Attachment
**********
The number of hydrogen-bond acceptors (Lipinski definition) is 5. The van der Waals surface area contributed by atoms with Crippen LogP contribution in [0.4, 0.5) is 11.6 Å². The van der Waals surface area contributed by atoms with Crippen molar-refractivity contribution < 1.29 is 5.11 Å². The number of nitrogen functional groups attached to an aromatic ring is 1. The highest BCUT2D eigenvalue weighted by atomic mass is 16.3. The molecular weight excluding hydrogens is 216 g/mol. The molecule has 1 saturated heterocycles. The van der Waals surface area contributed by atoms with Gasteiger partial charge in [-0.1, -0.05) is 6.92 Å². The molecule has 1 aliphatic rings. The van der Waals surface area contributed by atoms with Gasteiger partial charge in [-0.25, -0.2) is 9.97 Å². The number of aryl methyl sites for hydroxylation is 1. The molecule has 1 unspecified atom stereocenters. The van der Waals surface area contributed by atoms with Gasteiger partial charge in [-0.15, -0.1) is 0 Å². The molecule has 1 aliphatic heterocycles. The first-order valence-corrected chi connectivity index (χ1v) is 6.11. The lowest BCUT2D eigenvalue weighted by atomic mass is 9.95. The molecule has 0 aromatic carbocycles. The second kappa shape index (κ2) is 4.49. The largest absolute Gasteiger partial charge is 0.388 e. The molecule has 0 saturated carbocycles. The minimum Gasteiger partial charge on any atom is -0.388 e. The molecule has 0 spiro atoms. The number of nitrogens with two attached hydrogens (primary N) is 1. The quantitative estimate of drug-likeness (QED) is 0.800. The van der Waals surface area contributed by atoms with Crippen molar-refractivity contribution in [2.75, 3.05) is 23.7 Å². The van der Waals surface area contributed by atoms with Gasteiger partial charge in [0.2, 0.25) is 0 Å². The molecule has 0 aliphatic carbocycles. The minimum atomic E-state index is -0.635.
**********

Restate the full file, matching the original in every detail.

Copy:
The number of hydrogen-bond acceptors (Lipinski definition) is 5. The van der Waals surface area contributed by atoms with Crippen LogP contribution in [0.4, 0.5) is 11.6 Å². The van der Waals surface area contributed by atoms with Crippen molar-refractivity contribution < 1.29 is 5.11 Å². The number of nitrogen functional groups attached to an aromatic ring is 1. The highest BCUT2D eigenvalue weighted by atomic mass is 16.3. The molecular weight excluding hydrogens is 216 g/mol. The molecule has 1 saturated heterocycles. The van der Waals surface area contributed by atoms with Gasteiger partial charge in [-0.1, -0.05) is 6.92 Å². The molecule has 1 aliphatic rings. The van der Waals surface area contributed by atoms with Gasteiger partial charge in [-0.25, -0.2) is 9.97 Å². The number of aryl methyl sites for hydroxylation is 1. The molecule has 1 unspecified atom stereocenters. The van der Waals surface area contributed by atoms with Gasteiger partial charge in [-0.15, -0.1) is 0 Å². The molecule has 1 aliphatic heterocycles. The first-order valence-corrected chi connectivity index (χ1v) is 6.11. The lowest BCUT2D eigenvalue weighted by atomic mass is 9.95. The molecule has 0 aromatic carbocycles. The second kappa shape index (κ2) is 4.49. The largest absolute Gasteiger partial charge is 0.388 e. The molecule has 0 saturated carbocycles. The minimum Gasteiger partial charge on any atom is -0.388 e. The molecule has 0 spiro atoms. The number of nitrogens with two attached hydrogens (primary N) is 1. The quantitative estimate of drug-likeness (QED) is 0.800. The van der Waals surface area contributed by atoms with Crippen molar-refractivity contribution in [2.75, 3.05) is 23.7 Å². The van der Waals surface area contributed by atoms with Gasteiger partial charge in [0.2, 0.25) is 0 Å². The molecule has 0 aliphatic carbocycles. The minimum atomic E-state index is -0.635.